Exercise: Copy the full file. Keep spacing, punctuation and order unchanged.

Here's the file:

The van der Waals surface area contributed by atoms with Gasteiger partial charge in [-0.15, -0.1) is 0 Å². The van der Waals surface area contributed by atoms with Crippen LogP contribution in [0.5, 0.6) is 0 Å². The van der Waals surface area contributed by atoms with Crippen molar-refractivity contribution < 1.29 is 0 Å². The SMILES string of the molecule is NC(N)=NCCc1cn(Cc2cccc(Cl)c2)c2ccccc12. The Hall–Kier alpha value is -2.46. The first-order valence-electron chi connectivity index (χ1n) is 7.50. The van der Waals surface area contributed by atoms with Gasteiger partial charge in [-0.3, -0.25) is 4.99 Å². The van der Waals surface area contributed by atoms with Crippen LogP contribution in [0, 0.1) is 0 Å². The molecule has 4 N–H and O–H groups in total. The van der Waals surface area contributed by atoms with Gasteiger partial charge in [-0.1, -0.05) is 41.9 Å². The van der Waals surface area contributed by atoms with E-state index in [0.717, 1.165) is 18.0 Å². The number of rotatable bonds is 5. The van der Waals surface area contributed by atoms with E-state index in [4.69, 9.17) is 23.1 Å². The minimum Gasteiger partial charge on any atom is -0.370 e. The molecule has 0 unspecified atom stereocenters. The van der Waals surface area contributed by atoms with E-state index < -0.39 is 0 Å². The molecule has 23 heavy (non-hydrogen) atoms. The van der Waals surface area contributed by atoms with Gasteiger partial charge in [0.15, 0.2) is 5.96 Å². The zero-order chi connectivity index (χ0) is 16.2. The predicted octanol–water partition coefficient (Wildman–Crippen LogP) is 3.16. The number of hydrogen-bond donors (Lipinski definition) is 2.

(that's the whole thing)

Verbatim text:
The van der Waals surface area contributed by atoms with Gasteiger partial charge in [-0.15, -0.1) is 0 Å². The van der Waals surface area contributed by atoms with Crippen LogP contribution in [0.5, 0.6) is 0 Å². The van der Waals surface area contributed by atoms with Crippen molar-refractivity contribution < 1.29 is 0 Å². The SMILES string of the molecule is NC(N)=NCCc1cn(Cc2cccc(Cl)c2)c2ccccc12. The Hall–Kier alpha value is -2.46. The first-order valence-electron chi connectivity index (χ1n) is 7.50. The van der Waals surface area contributed by atoms with Gasteiger partial charge in [-0.3, -0.25) is 4.99 Å². The van der Waals surface area contributed by atoms with Crippen LogP contribution in [0, 0.1) is 0 Å². The molecule has 4 N–H and O–H groups in total. The van der Waals surface area contributed by atoms with Gasteiger partial charge in [-0.1, -0.05) is 41.9 Å². The van der Waals surface area contributed by atoms with E-state index in [0.717, 1.165) is 18.0 Å². The number of rotatable bonds is 5. The van der Waals surface area contributed by atoms with E-state index in [4.69, 9.17) is 23.1 Å². The minimum Gasteiger partial charge on any atom is -0.370 e. The molecule has 0 unspecified atom stereocenters. The van der Waals surface area contributed by atoms with E-state index < -0.39 is 0 Å². The molecule has 23 heavy (non-hydrogen) atoms. The van der Waals surface area contributed by atoms with Gasteiger partial charge in [0.15, 0.2) is 5.96 Å². The zero-order chi connectivity index (χ0) is 16.2. The predicted octanol–water partition coefficient (Wildman–Crippen LogP) is 3.16. The number of hydrogen-bond donors (Lipinski definition) is 2.